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The Bible Is a Parable: A Middle Ground Between Science and Religion


ever-narrowing ridge until, at last, it looked down upon that other body of water, now
many hundred feet below it.
Again a trickle turned to a torrent. Again it tore away the solid rock of the mountains
and wore away a canyon all the way back to the saltwater sea. Again a huge wall of water
roared through the canyon like a gigantic hydraulic jet, blasting away the rock that had
restrained it. Shouldering its way through the mountain that shrank before this
devastating onslaught, it thundered its way down, pouring an avalanche of mud, rock and
salt water into the lake far below. A tidal bore, fed by this massively increasing surge,
rushed over the fresh water lake surface inundating the habitat of the culture that the lake
had sheltered since time immemorial.
The few survivors clawed their way up the surrounding hills and mountains, just
ahead of the rapidly rising water behind them. Their world was drowning. Their land was
quickly disappearing under the water that seemed to be everywhere. The end of
everything seemed near—and then it stopped!
Up and over the hills it had relentlessly pursued them. Now it lay churning and
boiling as it digested the gigantic meal of saltwater, rock, mud and vegetation that had so
greatly swelled its bulk, and had carried it into the distance as far as the eye could see.
The lake that once had fed them, now threatened to poison them as they searched far and
wide for what little was left that could sustain them in the danger of a new and dreadful
beginning. |
While looking for a clue that would explain the underwater dead zone discovered in
the western one-third of the Black Sea just north of the entrance at the Bosporus, some
researchers found what looked like the residue of a huge underwater landslide.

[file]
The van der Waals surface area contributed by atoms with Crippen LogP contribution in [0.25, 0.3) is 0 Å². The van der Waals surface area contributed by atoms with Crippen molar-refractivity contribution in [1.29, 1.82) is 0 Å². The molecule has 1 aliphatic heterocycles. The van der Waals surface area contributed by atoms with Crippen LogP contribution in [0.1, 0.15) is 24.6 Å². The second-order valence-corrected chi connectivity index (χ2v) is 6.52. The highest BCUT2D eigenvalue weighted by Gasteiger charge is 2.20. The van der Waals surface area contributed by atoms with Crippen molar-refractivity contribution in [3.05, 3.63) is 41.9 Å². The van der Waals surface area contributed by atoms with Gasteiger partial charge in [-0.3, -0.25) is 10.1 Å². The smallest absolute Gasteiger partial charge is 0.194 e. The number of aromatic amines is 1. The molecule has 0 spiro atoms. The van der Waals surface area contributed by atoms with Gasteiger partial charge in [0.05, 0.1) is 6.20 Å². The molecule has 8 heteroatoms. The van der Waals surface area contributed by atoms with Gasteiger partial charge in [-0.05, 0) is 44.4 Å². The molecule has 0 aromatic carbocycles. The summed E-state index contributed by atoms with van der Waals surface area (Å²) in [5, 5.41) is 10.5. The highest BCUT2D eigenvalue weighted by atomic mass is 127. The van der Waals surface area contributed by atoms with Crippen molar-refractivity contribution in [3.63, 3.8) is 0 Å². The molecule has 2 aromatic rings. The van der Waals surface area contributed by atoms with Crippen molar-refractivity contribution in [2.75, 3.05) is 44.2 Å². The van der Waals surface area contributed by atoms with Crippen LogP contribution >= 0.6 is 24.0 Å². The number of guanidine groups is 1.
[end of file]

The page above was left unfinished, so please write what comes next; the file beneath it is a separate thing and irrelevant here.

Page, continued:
Beyond the reach of the area where a total lack of life of any kind was evident, the
solid remains of saltwater marine life were found to be normally abundant. A few meters
below that layer they found the solid remains of freshwater aquatic organisms, a sure
sign, they reasoned, that the Black Sea at one time in the past had been a large freshwater
lake. Searching further they came upon what appeared to be a remnant shoreline
approximately five hundred feet below the present level.
At the beginning of this chapter are two quotes, the second of which is an account of
a flood story quite similar to that of Noah‘s. It comes from the Epic of Gilgamesh. This
seems to be a largely mythical story of a -hero | King of Uruk, located close to the
confluence of the Tigris and Euphrates rivers. His adventures took him all the way up the
Euphrates River where he met Utnapishtim, revered survivor of a great flood. Some have
interpreted Utnapishtim of the Epic to be the same character as Noah of the Genesis
story.
The headwaters of that river lay just south of the mountain chain that separates the
eastern Anatolian Plateau from the narrow strip of land that borders on the south shore of
the Black Sea. That plateau and la nds to the west of it was the homeland of the Hittite
Empire. This great rival to Ramses II‘s Egypt contested for control of the Fertile Crescent
lands of the Middle East for many centuries before it mysteriously disappeared from the
historical record.
During the early history of that empire, aggressively hostile people to the north of
their homeland repeatedly attacked, in periods of Hittite weakness.
Those attacks forced them, sometime before the end, to move their capital city to the
southern part of the Anatolian Plateau near the shore of the northeastern Mediterranean.
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